Review: Assembly Underground

You might have read in another Leeds Living article that I had a jolly night out at the opera with my colleague Charles Eager so, as it was being staged at Leeds Town Hall, we decided to meet at Assembly Underground, which is bang next door.

The good news is that Assembly Underground has the Vocation Bar, with its selection of fifty taps, and several street food stalls, but the bad news, at least as far as Charles was concerned, was that there were only two outlets I had not covered but, ever the gentleman, I gave him first dibs.  Actually, there were three outlets I hadn’t tried and so I decided to arrive a bit earlier than arranged to give me time to sample the wares of Underground Coffee, the new kid on the block, but they close at 5.00pm so that was out.

As luck would have it, Charles said that he would love a pizza, so he had his choice from The Pizza Authority which probably has the worst sited pitch in the place, being tucked away at the far side of the bar rather than in the main hall.  Mr Eager had just returned from a trip to Bologna, the foodie capital of Italy, so I was happy to take his word on the taste and authenticity of the food, although not so happy that I was going to pass up the opportunity of giving a second opinion when he offered me a slice.  Why can’t I find the female equivalent of Charles?  He is intelligent, not bad looking in an academic kind of way, but best of all a really cheap date!  Not only did we have the least expensive beer from Vocation, mainly because it was of a sensible strength so as not to send us to sleep should the opera prove soporific (it didn’t) but he also went for the basic pizza, named Justice, comprising tomato, fior di latte and basil at £7.50.

The Pizza Authority pride themselves on using only fresh and authentic ingredients and Charles confirmed that it was as good as any he had eaten whilst in the home of the oldest university in Europe.  I don’t know about that as I have never been, but the slice I had was magnificent, being soft and almost fluffy. They make it using an authentic pizza oven, which is behind the counter for all to see.

This left yours truly with Hobson’s choice. Hobson must have been a discerning chap as well, especially when it comes to burgers, as it was Slap & Pickle. Here, too, the accent was on the quality of ingredients with 40-day dry-aged beef from Swaledale used to make the patties. Their blurb says that they use a ‘smash’ technique to cook the meat to keep the patties juicy, and juicy they indeed were. I must say that when I saw the price of £9.50 for The Baconator I thought that it was a bit on the expensive side, but when it arrived and I sunk my gnashers into it I thought it was a bargain.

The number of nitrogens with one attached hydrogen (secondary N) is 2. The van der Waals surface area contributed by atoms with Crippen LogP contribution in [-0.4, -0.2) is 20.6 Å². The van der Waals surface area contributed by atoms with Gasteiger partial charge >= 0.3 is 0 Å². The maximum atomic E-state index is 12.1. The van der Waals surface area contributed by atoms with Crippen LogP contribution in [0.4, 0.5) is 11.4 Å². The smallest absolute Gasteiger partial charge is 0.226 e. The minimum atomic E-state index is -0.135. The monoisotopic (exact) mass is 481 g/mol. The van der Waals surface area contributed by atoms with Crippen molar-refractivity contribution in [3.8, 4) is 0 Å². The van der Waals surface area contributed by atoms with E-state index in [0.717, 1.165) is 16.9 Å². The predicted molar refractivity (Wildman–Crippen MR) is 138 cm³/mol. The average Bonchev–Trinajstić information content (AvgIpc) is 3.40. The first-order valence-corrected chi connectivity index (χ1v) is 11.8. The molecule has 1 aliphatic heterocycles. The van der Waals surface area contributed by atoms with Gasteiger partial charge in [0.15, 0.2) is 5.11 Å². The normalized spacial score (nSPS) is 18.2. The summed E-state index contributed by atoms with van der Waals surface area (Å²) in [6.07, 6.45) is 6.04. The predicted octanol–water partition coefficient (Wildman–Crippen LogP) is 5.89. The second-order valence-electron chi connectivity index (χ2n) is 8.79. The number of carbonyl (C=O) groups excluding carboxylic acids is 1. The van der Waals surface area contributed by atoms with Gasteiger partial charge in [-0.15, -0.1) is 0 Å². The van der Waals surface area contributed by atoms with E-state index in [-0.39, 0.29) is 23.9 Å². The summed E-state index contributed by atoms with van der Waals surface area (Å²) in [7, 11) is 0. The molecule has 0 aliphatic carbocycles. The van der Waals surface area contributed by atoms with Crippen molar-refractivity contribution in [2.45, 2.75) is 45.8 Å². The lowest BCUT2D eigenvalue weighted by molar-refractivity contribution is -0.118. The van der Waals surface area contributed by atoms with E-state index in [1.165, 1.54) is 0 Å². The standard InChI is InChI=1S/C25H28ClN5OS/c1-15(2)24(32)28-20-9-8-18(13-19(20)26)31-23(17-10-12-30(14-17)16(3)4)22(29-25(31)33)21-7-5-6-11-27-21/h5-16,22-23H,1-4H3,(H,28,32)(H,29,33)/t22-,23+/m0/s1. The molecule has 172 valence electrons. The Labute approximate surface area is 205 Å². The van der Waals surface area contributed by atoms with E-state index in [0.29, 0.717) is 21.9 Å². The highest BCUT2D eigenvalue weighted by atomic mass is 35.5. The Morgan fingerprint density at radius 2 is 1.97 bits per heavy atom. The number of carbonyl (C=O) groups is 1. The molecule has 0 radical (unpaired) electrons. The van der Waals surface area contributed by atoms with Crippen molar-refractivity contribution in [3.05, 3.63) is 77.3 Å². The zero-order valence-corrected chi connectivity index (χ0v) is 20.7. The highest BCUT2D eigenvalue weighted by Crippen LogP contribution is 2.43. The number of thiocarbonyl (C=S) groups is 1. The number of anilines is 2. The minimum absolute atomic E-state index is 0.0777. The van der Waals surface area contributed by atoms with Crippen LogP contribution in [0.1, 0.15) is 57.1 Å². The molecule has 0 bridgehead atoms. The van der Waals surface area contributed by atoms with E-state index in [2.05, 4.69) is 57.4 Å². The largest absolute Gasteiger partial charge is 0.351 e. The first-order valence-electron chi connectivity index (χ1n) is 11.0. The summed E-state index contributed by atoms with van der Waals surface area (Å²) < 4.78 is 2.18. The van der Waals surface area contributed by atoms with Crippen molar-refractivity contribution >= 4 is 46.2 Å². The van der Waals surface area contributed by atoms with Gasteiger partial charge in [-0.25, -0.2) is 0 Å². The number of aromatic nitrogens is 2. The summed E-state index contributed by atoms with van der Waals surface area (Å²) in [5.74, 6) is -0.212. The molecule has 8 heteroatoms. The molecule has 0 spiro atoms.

The bun contained double cheeseburger (6oz) topped with smoked bacon and dressed with lettuce, pickles and S&P burger sauce. The beef is a mix of chuck and short rib, which is not ground to a paste but chopped to give a wonderful texture. The cheese managed to hold its own against the other flavours, as did the bacon, which looked and tasted more like pancetta than your average rasher. The best accolade I can give these burgers  is that they are just like the ones which I make for myself when I am watching the NFL on autumn Sunday evenings: the beef, the whole beef and nothing but the beef.

My only problem now is that I have reviewed all of the outlets in Assembly Underground but that doesn’t mean that I won’t be back, as I have found the outlets to be universally brilliant.  Most of them have won awards and all are passionate about the food they make and sell.  I really would urge you to give the place a try.  Don’t worry, you don’t have to sit through three hours of opera afterwards; you can stay and have another beer.

All photographs by Stan Graham.

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